There are many stakeholders involved in these collaborations, including 2 instructors, 140 students, and several key company mentors. The students are split into groups of 5 and tasked with solving one-of-four different business challenges. The students don’t choose their teams, but they do get to choose their own meeting schedule, communication tools, and approach to solving their real business challenge.
Not only are the students learning how to collaborate with one another, but they’re also learning how to work with company personnel while leveraging their faculty and other teams for help and guidance along the way. Jacie mentioned that the key to facilitating this type of classroom dynamic is to foster positive student collaboration by encouraging them to:
- Communicate clearly and consistently,
- Recap meetings and goals to ensure everyone is on the same page,
- Ask lots of questions while tracking the use of key resources and assumptions,
- Divide responsibilities fairly and lending a hand when necessary, and
- Provide each other with constructive feedback regularly
At the conclusion of each semester, Jacie’s students deliver their final insights directly to the company’s leadership team (both as a presentation and written report). Jacie says, “To see our students rise to the occasion and deliver something that they diligently worked on throughout the semester is just as exciting for me as it is for them. Many of these students have never been in a real business environment before. CapSource’s Live Business Case experiential learning model allows our students to practice collaborating as they produce real outcomes.” But that’s not all. As a final send off, Jacie helps each of her students reflect on their personal learning journey by helping them convert this learning experience into a line item on their resume (feel free to explore examples from Isabella Quiroz and McKenzie Kettler).
The CapSource team is incredibly proud to see faculty and students having a positive experience learning experience using our Live Business Case method. NIU freshmen along with thousands of students across the globe are learning how to collaborate first-hand through the practical, hands-on, project-based experiences that we coordinate. This Spring, NIU’s Business in Action course will be collaborating with Glidden Florist through another series of projects, reaching even more students with the Live Business Case model.
About Co-Author – Jacqueline Luciano is the founder of UNRAVELED – a space catered to undergraduate students and young professionals trying to figure out and navigate life after college. After being in the professional world for over three years, Jacqueline has learned that there is so much more to figure out than what can be taught in the classroom. Students need to assess themselves, their skill-set, and their life goals in order to make themselves feel most successful about their career progress. Her foremost objective with UNRAVELED is to provide undergraduates and young professionals with resources that will make them more successful and better prepared for the real world. She hopes to provide readers with alternative perspectives that challenge conventional views of the workforce, on what college offers, and what students should consider about their lives after college. Jacqueline joined the CapSource team as a Guest Blog Writer because she believes experiential learning can alleviate a lot of the challenges she encountered while transitioning between higher-ed and the professional work environment.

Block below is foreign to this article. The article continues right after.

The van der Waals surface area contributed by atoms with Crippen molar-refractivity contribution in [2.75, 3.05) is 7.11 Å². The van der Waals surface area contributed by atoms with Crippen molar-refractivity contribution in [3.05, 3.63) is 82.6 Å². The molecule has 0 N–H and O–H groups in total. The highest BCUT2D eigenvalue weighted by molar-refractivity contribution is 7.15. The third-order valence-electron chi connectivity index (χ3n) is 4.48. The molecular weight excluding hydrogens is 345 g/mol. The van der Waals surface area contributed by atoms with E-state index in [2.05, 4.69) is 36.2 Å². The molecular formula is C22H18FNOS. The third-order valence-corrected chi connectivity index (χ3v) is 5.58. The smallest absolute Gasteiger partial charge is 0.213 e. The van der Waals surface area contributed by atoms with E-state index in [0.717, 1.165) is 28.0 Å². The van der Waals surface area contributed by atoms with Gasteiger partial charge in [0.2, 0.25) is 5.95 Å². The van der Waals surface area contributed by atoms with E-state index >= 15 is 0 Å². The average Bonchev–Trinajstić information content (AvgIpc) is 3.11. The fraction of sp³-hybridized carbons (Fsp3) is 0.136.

About Co-Author – Jordan Levy, a Forbes 30 Under 30 and serial education technology entrepreneur.
His company CapSource is a software system designed to help educators and students find companies interested in collaborating through specially designed project-based learning engagements. Over the past few years, CapSource’s has leveraged 200+ different host company partners to provide in-depth learning experiences to 3,000+ students at 50 different schools and universities around the globe including Fordham University, UT Dallas, the University of Illinois, Pace University, and Notre Dame
Outside of work, Jordan is passionate about cooking, photography, networking, mixology, traveling, sailing, tennis, public speaking, and coaching/connecting fellow entrepreneurs.